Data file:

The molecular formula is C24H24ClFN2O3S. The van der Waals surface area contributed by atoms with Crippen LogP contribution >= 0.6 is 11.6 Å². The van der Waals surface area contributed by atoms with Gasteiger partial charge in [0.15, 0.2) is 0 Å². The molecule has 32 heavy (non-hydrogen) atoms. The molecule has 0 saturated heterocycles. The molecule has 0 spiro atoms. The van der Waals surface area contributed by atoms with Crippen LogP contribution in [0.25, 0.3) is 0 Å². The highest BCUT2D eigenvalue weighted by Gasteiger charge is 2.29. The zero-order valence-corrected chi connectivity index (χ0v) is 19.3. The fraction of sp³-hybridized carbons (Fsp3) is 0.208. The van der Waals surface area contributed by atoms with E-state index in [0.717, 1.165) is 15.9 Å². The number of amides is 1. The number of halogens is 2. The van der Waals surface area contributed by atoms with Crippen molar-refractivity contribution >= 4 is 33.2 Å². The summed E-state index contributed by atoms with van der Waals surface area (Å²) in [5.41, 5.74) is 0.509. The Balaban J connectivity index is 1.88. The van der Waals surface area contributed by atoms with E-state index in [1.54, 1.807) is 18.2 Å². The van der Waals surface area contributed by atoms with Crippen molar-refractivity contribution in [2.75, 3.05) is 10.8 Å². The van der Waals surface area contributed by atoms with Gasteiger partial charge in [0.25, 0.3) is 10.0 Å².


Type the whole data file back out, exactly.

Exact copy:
The molecular formula is C24H24ClFN2O3S. The van der Waals surface area contributed by atoms with Crippen LogP contribution >= 0.6 is 11.6 Å². The van der Waals surface area contributed by atoms with Gasteiger partial charge in [0.15, 0.2) is 0 Å². The molecule has 32 heavy (non-hydrogen) atoms. The molecule has 0 saturated heterocycles. The molecule has 0 spiro atoms. The van der Waals surface area contributed by atoms with Crippen LogP contribution in [0.25, 0.3) is 0 Å². The highest BCUT2D eigenvalue weighted by Gasteiger charge is 2.29. The zero-order valence-corrected chi connectivity index (χ0v) is 19.3. The fraction of sp³-hybridized carbons (Fsp3) is 0.208. The van der Waals surface area contributed by atoms with E-state index in [0.717, 1.165) is 15.9 Å². The number of amides is 1. The number of halogens is 2. The van der Waals surface area contributed by atoms with Crippen molar-refractivity contribution >= 4 is 33.2 Å². The summed E-state index contributed by atoms with van der Waals surface area (Å²) in [5.41, 5.74) is 0.509. The Balaban J connectivity index is 1.88. The van der Waals surface area contributed by atoms with E-state index in [1.54, 1.807) is 18.2 Å². The van der Waals surface area contributed by atoms with Crippen molar-refractivity contribution in [2.75, 3.05) is 10.8 Å². The van der Waals surface area contributed by atoms with Gasteiger partial charge in [0.25, 0.3) is 10.0 Å².